Adalet awoke in a room. She looked around and saw the walls of the castle were in ruins. The ceiling was no more, and the snow drifted in on the wind. A few servants from the royal procession were arranged staring or trying not to stare at her. One came to her side when she saw she was awake.
“My dear, were you caught in the blast? Never mind, of course you were. I saw you in the village down the road, didn’t I? You were a teenager earlier, right?” The searching look in her eyes were off putting, but the mention of Adalet’s age caught her attention.
Adalet sat up and noticed that she had a blanket on. Her clothes were in a heap on the floor next to her, torn to pieces as if something had outgrown them from the inside. She lifted the blanket slightly and glanced under it. “So I have…this is really weird.” Her voice sounded odd to her ears. More like her mother’s then she remembered. “Do you have some clothes that I can have?”
“Yes, sorry. Here, you can have free range of the closet. The king’s advisor recommended it.” The servant motioned to the others and they exited the room to give her more privacy.
Adalet was in the main hall shortly. The clothes felt strange to her, but she supposed that was because she was only used to children’s clothes. The king was now nowhere to be seen and his chief advisor was sitting on the throne. The king’s son was also nowhere to be seen. As she took stock of her surroundings she woke up in her room in the Blue Flagon.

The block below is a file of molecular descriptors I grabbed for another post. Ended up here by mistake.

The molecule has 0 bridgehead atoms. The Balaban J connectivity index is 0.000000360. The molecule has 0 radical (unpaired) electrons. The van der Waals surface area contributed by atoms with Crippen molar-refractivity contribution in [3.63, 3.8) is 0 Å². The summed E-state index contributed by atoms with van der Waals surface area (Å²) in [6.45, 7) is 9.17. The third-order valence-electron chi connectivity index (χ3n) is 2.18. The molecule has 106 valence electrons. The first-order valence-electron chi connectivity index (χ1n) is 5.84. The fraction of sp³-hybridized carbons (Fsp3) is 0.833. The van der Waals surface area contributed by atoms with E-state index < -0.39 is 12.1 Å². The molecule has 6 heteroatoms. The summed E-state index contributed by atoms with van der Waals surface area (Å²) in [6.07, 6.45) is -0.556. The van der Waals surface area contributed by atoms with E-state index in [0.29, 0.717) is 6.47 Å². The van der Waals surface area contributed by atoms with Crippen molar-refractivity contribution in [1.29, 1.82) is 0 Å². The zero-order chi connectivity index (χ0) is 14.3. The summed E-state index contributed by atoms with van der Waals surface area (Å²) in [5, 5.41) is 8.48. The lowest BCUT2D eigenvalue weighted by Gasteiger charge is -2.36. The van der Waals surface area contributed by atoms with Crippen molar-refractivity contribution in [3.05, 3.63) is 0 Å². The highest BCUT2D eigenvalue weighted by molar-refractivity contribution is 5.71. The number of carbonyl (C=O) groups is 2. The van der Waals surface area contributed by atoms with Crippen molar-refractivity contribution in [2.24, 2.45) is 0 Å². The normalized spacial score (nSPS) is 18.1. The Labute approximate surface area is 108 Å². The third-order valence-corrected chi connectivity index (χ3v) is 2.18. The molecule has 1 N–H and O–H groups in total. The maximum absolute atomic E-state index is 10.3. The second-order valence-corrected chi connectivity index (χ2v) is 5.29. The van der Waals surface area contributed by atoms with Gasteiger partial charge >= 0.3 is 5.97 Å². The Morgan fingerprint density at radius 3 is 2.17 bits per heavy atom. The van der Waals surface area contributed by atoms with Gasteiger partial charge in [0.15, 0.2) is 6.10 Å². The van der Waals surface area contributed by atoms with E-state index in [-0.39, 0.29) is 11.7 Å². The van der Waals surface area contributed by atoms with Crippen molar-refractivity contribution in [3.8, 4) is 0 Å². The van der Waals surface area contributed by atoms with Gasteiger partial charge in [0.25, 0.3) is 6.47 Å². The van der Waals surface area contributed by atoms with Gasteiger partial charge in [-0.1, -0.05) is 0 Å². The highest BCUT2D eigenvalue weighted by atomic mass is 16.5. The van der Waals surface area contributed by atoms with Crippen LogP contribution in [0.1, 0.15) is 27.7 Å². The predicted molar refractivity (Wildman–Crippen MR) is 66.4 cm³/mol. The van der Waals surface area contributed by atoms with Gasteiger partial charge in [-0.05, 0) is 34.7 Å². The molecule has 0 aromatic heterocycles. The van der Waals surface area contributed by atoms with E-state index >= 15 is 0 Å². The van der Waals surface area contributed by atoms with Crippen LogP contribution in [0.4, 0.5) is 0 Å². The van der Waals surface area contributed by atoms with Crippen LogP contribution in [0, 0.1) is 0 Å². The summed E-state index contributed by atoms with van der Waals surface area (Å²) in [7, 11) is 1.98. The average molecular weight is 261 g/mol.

She quickly dressed, doing her best to keep silent, and snuck out of the room. Burner didn’t wake up when she left and she saw the door to Dreekt’s and Gaemacirch’s room close. The only thought she had in her head was the justice and vengeance that she needed to fulfill. Her role in the pantheon of gods in Nevre was reawakened and she now thought of herself as The Justice and remembered that some had called her The Vengeance.
From time to time a god of Nevre will be reincarnated without memory of their past. Fully mature humans they will go along until they die, remember who they are, or are sought out by those that know who they are. This has happened to The Jester before, but he still didn’t have a name for himself. Apparently he is a great bard and there are many works that are attributed to him. The works that survived are simply signed The Bard.
- Excerpt from the works of Jergolt, the Scholar